As you sit down with your family (or framily) for Thanksgiving dinner, you probably already realize that the settlers and Native Americans at the first Thanksgiving weren’t eating cranberry sauce shaped like a can. The pilgrims and the Wampanoag tribe may have eaten wildfowl and corn back in 1629, but according to an article in Smithsonian.com, cranberries probably had not yet arrived, and even potatoes and sweet potatoes weren’t widely eaten in that area. They probably had pumpkins, carrots, and onions, however.
Meanwhile, however indigenous (or not) American Thanksgiving has become, some Native American tribes aren’t feeling the gratitude or the celebration this time of year. Since 1970, the United American Indians of New England (UAINE) have gathered at Cole’s Hill in Plymouth to honor their ancestors on a day they consider a reminder of the past genocide and theft of tribal land. The National Day of Mourning for UAINE this year will include a march, speakers by invitation only, and fasting by some participants. The day will be dedicated to American Indian Movement activist Leonard Peltier.
Many tribes are not only reclaiming Thanksgiving day: many are taking back their food more generally by reaching back—way back, in fact, beyond frybread and post-contact foods. In fact, frybread is considered by some indigenous activists as non-native and “representative of oppression and colonization,” according to Dr. Devon Mihesuah, citizen of the Chocktaw Nation of Oklahoma and author of books and articles about indigenous histories and cultures. “Restaurants such as Mitsitam at the Smithsonian and Tocabe in Denver are not representative of Native foods, either. They barely touch on authenticity…We did not use flour, milk products, chicken, beef, sheep or pork until it was introduced. Native foods were prepared simply and without preservatives,” Mihesuah explained.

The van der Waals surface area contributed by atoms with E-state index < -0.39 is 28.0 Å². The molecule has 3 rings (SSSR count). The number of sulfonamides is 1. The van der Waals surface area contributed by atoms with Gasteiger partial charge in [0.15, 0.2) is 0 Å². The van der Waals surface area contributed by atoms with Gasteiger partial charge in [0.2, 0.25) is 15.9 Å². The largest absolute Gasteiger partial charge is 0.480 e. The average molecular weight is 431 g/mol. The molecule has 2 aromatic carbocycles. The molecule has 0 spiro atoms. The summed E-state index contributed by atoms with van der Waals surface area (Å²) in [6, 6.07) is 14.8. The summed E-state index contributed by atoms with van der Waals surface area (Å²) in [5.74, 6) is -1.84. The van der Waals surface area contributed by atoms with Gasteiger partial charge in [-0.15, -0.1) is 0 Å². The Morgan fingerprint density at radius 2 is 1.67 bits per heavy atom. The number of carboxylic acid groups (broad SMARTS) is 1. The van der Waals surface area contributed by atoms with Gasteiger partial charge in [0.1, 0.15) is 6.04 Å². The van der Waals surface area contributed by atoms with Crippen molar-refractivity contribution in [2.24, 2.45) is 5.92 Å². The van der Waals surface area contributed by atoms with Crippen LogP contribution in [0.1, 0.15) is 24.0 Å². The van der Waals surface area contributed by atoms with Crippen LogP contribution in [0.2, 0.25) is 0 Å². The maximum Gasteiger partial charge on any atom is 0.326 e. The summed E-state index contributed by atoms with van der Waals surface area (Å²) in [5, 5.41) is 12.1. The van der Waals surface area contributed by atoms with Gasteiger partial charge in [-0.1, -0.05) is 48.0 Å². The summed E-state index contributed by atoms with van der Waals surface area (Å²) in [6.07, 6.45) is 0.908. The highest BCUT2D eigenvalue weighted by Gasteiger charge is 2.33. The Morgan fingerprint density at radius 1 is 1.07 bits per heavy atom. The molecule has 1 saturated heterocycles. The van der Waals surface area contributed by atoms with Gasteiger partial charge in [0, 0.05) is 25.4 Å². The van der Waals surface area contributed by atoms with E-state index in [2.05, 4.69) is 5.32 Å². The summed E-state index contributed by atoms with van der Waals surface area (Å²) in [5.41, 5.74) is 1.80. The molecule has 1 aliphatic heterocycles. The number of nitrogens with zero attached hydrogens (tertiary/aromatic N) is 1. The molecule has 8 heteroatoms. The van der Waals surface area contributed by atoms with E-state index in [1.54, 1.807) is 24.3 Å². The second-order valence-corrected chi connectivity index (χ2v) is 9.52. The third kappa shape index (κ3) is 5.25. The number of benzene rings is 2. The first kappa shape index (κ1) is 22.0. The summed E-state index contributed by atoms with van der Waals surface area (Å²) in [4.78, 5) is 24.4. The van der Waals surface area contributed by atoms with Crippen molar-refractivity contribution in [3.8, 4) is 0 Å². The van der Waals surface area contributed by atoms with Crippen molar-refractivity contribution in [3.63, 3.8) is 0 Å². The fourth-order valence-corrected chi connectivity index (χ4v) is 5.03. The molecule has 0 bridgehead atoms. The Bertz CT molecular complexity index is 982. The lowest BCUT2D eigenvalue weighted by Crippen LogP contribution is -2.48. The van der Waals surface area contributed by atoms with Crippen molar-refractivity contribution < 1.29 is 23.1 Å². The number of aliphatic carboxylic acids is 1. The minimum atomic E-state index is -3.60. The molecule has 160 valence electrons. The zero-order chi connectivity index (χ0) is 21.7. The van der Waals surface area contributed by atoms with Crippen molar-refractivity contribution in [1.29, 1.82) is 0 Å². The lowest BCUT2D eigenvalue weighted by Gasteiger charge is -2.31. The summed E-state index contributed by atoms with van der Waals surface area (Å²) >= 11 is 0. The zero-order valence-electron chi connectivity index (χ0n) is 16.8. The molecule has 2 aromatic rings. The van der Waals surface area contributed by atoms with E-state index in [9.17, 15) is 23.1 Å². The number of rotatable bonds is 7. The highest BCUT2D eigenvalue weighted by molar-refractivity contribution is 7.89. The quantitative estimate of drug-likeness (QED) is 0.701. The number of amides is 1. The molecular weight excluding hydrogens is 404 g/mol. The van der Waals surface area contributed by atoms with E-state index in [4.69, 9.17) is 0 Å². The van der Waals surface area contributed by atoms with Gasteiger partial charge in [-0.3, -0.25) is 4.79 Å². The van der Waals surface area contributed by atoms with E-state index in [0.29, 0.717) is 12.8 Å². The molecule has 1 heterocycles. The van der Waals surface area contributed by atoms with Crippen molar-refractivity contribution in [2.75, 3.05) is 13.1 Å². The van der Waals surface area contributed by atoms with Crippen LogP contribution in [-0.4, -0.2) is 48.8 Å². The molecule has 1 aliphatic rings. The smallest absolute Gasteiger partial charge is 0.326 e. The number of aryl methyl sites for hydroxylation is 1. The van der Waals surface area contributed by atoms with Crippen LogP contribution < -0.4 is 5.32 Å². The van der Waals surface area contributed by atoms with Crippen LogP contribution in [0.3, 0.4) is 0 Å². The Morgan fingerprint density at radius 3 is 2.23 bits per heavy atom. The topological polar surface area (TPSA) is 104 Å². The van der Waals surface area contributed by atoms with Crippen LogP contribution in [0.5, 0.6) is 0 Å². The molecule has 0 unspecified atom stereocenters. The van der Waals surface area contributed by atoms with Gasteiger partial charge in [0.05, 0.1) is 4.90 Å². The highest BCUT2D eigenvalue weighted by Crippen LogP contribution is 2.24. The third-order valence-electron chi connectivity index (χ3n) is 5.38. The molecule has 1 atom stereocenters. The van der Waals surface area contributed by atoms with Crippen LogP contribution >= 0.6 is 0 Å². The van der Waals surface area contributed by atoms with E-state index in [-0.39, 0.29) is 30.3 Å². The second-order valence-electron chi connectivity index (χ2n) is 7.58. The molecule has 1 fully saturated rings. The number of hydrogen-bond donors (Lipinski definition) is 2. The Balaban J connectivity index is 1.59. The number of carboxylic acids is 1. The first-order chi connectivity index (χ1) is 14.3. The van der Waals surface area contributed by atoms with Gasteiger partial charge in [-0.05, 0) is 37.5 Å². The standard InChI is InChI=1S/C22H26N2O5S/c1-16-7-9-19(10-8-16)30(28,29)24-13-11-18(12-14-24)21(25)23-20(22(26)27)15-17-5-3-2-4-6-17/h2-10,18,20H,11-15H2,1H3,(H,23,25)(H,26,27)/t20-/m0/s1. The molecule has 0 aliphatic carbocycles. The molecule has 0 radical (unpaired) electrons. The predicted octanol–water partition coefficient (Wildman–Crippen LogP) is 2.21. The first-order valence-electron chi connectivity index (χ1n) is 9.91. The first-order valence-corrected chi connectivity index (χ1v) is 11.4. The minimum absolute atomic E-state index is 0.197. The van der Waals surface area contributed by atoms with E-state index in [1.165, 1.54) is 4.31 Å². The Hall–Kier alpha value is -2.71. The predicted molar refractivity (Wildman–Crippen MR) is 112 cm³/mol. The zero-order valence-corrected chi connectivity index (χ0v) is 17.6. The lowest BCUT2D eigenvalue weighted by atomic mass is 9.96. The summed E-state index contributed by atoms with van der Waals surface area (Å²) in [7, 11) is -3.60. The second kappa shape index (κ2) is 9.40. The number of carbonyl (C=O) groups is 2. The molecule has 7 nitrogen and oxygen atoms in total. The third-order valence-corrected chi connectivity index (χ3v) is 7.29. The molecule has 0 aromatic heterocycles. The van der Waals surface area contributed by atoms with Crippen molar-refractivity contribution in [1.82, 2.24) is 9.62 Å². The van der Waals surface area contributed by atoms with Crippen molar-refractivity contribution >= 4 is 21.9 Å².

Mihesuah and others like her are encouraging members to eat indigenous foods and decolonize their diet, and to instead embrace the foods of their ancestors and food that’s seasonal and native to their area. “Taking charge of one's diet; that is, decolonizing our diets, is a huge step towards regaining and sustaining our physical, mental and spiritual health,” said Mihesuah.
For some indigenous activists, reclaiming indigenous food goes beyond even wellness or ancestral connections. “Based on the land and ecosystem, Indigenous identity and being are tied to place. Native people respect, acknowledge, and give gratitude to all of the parts of creation that sustain us, especially foods and food cycles. In fact, in my own Haudenosaunee culture, our ceremonial cycle is based on the appearance and celebration of foods, and especially gratitude and recognition of our reciprocal relationship with Yonkhinistenha Owentsyia (Mother Earth),” said Laticia McNaugton, a Six Nations Mohawk and creator of the website Indigenous Food Revolutionary.
For Mihesuah’s family, only food from this hemisphere will be on her Thanksgiving table. If you’d like to learn more and join her this holiday season in exploring indigenous cuisine, check out this list of indigenous foods and view recipes and ideas on her website or Facebook page.
JoAnne Dyer is a Seattle-based writer and editor. She specializes in working with change-makers. Her clients include publishers, self-publishing authors, nonprofits, and small businesses. JoAnne is PR for People's ground reporter covering tribal news.